Down deep in the plumbing of state government is a device that allows private codes and standards to be made enforceable. It’s a curious little feature called “incorporation by reference.” It isn’t used much, but if a New Mexico state agency wants to enforce, say, some group’s copyrighted technical standards, it can do it.
But enforcing copyrighted codes can be problematic, and that’s why state law requires safeguards. It’s unclear exactly how many private standards are referenced in state law and the practice is prone to abuse.
The legislative branch will sometimes authorize a private code in a statute, and then agency employees in the executive branch will draft a regulation defining how it will be enforced. To be enforceable by the executive branch, it must go through a rulemaking process that includes steps such as proclamation in the state register, a notice-and-comment period, a public hearing, a cost-benefit analysis and an analysis of how the regulation might affect small business.
It’s unclear exactly how many private codes and standards have been embedded in state law. No one seems to keep count. And it’s prone to abuse.
One agency, the New Mexico Real Estate Appraisers Board, incorporated the 2004 edition of an obscure private code of conduct called the “Uniform Standards of Professional Appraisal Practice,” a copyrighted standard used by real estate appraisers, employees of county assessor’s offices and practitioners of a few other specialties in the state. The standards are published by a Washington, D.C., nonprofit with 14 employees called the Appraisal Foundation. But the licensing agency has been enforcing every new version of the standards for the past 15 years – eight versions total – without following a required state rulemaking law.
In that regard, the state board has gone rogue. It’s operating in open violation of the New Mexico Administrative Code and the state’s Administrative Procedure Act, with no qualifiers.
I stumbled upon these miscreant activities while researching my recent book, “Dispatches from the Cosmic Cobra Breeding Farm.” The book deals with the rise of the practice of “incorporation by reference” among state and federal agencies. This foundation’s standards are a good test case. The feds put pressure on the states to adopt the current version of it every two years. The short lead time makes it a good test case for spotting chicanery. Agencies in states such as Kansas, Maine, Wisconsin, Kentucky and Montana seem to get it right. Others bluff it out.
What’s happening with this agency is everyone’s nightmare about the practice. On its own authority, the agency has effectively delegated the people’s work to a private organization on a carte blanche basis, seemingly in perpetuity. The nonprofit has learned to monetize the arrangement.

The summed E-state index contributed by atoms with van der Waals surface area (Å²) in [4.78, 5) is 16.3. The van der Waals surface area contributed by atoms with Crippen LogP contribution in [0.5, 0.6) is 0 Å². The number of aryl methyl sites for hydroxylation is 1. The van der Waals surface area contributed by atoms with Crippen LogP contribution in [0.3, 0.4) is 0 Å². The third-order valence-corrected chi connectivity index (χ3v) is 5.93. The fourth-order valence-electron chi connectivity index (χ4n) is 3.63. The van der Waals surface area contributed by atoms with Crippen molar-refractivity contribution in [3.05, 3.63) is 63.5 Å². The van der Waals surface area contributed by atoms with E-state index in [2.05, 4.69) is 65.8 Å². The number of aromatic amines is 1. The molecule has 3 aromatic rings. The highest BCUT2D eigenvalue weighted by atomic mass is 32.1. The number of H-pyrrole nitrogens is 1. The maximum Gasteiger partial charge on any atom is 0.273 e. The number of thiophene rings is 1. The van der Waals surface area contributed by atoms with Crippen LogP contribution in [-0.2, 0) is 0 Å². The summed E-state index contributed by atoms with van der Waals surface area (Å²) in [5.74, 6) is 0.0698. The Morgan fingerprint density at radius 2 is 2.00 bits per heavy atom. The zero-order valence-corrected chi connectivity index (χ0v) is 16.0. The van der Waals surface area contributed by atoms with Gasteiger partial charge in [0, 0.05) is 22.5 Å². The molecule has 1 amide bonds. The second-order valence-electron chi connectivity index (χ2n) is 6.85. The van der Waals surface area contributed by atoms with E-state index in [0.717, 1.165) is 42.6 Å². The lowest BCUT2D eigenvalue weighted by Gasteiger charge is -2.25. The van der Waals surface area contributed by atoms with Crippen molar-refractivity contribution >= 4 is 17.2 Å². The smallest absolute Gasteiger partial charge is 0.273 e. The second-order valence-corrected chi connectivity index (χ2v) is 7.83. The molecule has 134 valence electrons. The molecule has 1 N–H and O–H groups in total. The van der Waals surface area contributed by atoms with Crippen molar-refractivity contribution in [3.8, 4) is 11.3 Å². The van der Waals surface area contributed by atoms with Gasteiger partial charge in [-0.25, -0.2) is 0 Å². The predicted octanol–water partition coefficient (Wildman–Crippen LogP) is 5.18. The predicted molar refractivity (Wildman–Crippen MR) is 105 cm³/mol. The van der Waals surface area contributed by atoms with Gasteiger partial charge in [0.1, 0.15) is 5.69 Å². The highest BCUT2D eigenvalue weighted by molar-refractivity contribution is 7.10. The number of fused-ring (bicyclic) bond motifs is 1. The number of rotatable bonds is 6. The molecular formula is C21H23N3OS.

On its end, the nonprofit engages in a process that has a beguiling likeness to government rulemaking: a call for public input, discussion drafts, hearings, technical sessions and action by a standards council. Heavily stage-managed hearings are held in hotel banquet rooms in places such as Las Vegas, Kansas City and Denver. It’s like crack cocaine to a certain breed of state agency head. It makes them feel better about disregarding their own state laws. But the nonprofit’s process has no more bearing on New Mexico law than the musings overheard at the Bell Tower Rooftop Bar at La Fonda or witty repartee between the current grand exalted ruler and the past-grand exalted ruler at the Grand Lodge of the Benevolent and Protective Order of Elks. It may be interesting, but it’s not legally significant to New Mexico law.
For starters, no panelist with the nonprofit has taken an oath to faithfully execute the duties of any New Mexico office. But the state agency enforces the private standards year after year with no safeguards, as the law requires.
So, can a state agency continue to act in this manner? Yes. But strictly entre nous, such private standards aren’t enforceable unless there’s a state rulemaking process behind them. Someone who has taken an oath to faithfully execute the duties of a state office is the governor. It’s on her to keep her agencies in compliance with the law.
Jeremy Bagott is author of “Dispatches from the Cosmic Cobra Breeding Farm.” He can be reached at firstname.lastname@example.org.